When I was 6 or 7, I decided to hold an art sale. I loved coloring. I was good at it. Why not make some money at it? I sat down with crayons and paper and made a whole series of drawings. Enough for a gallery show. There were dogs, and horses, and ladybugs. Mountains, and houses, and flowers. Sailboats for my dad. And I distinctly remember one KITT from Knight Rider. The pictures themselves were not enough. For that special finishing touch, I went across the street and helped myself to a bunch of the small rocks covering the neighbor’s yard. They were smooth and white and perfect for coloring. I made matching paperweights for every masterpiece I had created. Genius. Finally, I made signs reading “ART SALE TODAY” and posted them all over the neighborhood.
I sat with my pictures spread over our front lawn, each held down by its special rock. And I waited for the sales to roll in. Who would not want such a beautiful thing? A picture AND matching paperweight? So thoughtful. There was much to choose from. Art for every taste. And each piece was only ten cents!
After a while a woman came by, parked her Seventies mega-sedan and got out. To my young eyes she seemed old and bloated, but she could have been a fit middle-aged woman for all I know. “This isn’t an art sale!” she growled at me. “I was looking for real art. You shouldn’t lie to people this way. What do you think you’re doing?” I sat in shock while she huffed back to her car, slammed the door and drove off.
I didn’t know mine was not real art. I didn’t know there were rules. I didn’t know sharing my pictures was in fact wrong—especially hoping to be paid for it. I quietly gathered up my papers and stones and scuttled back into the house. I didn’t tell my parents. What was there to say? I had clearly done a bad thing. It was better if they didn’t know.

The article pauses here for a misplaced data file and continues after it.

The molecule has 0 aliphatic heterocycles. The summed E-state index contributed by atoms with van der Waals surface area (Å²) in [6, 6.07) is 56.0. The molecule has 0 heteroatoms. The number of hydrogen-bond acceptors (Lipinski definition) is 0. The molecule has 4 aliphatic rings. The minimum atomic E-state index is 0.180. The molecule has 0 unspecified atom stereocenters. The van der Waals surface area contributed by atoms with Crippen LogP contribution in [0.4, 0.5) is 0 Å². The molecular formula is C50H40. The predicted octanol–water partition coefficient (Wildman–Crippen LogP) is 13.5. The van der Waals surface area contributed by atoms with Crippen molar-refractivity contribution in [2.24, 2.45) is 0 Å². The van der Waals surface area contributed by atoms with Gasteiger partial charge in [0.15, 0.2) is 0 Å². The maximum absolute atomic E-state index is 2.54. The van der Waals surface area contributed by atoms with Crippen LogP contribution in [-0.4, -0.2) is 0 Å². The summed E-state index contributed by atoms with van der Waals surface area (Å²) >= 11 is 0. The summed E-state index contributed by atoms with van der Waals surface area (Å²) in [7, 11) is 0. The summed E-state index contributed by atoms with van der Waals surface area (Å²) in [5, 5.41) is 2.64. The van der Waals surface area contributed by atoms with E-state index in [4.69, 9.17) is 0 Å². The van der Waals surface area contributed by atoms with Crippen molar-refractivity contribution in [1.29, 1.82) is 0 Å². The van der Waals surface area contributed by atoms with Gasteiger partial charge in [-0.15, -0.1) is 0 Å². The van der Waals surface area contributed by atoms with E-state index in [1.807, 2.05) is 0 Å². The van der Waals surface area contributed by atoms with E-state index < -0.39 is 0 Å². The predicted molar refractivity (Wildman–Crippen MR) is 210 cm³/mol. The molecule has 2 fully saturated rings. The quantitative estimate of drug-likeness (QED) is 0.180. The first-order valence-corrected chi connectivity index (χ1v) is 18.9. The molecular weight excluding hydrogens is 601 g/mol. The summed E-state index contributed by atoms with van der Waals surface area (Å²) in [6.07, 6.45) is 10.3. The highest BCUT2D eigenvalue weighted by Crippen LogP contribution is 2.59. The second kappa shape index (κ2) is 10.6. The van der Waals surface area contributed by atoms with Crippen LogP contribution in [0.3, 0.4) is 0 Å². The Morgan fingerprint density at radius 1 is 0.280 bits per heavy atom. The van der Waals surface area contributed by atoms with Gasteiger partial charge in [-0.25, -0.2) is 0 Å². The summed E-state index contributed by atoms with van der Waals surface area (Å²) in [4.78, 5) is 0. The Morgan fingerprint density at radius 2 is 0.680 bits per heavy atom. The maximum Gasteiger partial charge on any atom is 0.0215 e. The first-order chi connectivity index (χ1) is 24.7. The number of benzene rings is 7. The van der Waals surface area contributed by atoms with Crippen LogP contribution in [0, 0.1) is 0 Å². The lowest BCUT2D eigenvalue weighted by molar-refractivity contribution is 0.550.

Today it seems astonishing to me that someone would speak to a child that way. My adult self wants to rage up out of my tiny child body and punch that woman square in her hateful mouth. “How dare you speak to me that way?” Another adult in me realizes she must have been a truly miserable person, or had been having a desperately bad day to have taken her hurts out on a child. “Do you need help today?”
And yet another adult self in me remembers the other part the wounded child overlooks: before that cruel woman, there had been another woman who had come by and laughed in delight. She’d paid her ten cents and chosen a flower picture. I cannot remember what she looked like. But I remember the cruel woman clear as day.
I wish someone had told that little girl that it’s perfectly natural for what we create to appeal to some and not to others. What a valuable lesson to have learned so young. I wish I had held onto the delight of the first woman and dismissed the ugliness of the second.
We have all been shut down in our creativity at one time or another, in one way or another; an ill-timed criticism, a failed audition, being passed over for inclusion in a show or journal, disappointing sales. I’ve had every single one of those. And yet there is still a side of me—a version of that little girl—who sits down to create every day. Why?
Because I still need to create. I still need to say, “Hey world, here is how I see things,” and hope that my view resonates with some. I have called myself a writer for as long as I can remember, but it wasn’t until recently, when I flashed back to that art sale memory, that I realized for an equally long time I’ve said, “I can’t draw.” I call myself a creative person, but an artist? That’s always been too presumptuous. Can I draw? Am I an artist? Maybe, maybe not. I don’t know. But I do know I should see for myself, instead of letting an angry woman from decades ago decide.
For some of us, creating is an instinctive need, and if we don’t, we feel bottled up and unfulfilled. My guess is that you, too, yearn for your voice to be heard, or you wouldn’t be reading this. I just started drawing lessons. I walked into the art supply store and said, “Sell me the stuff you’d sell a kid just beginning.” I felt the same giddy zing I’d felt that day I gathered my neighbor’s stones for coloring. (Sorry, Mrs. Owens!)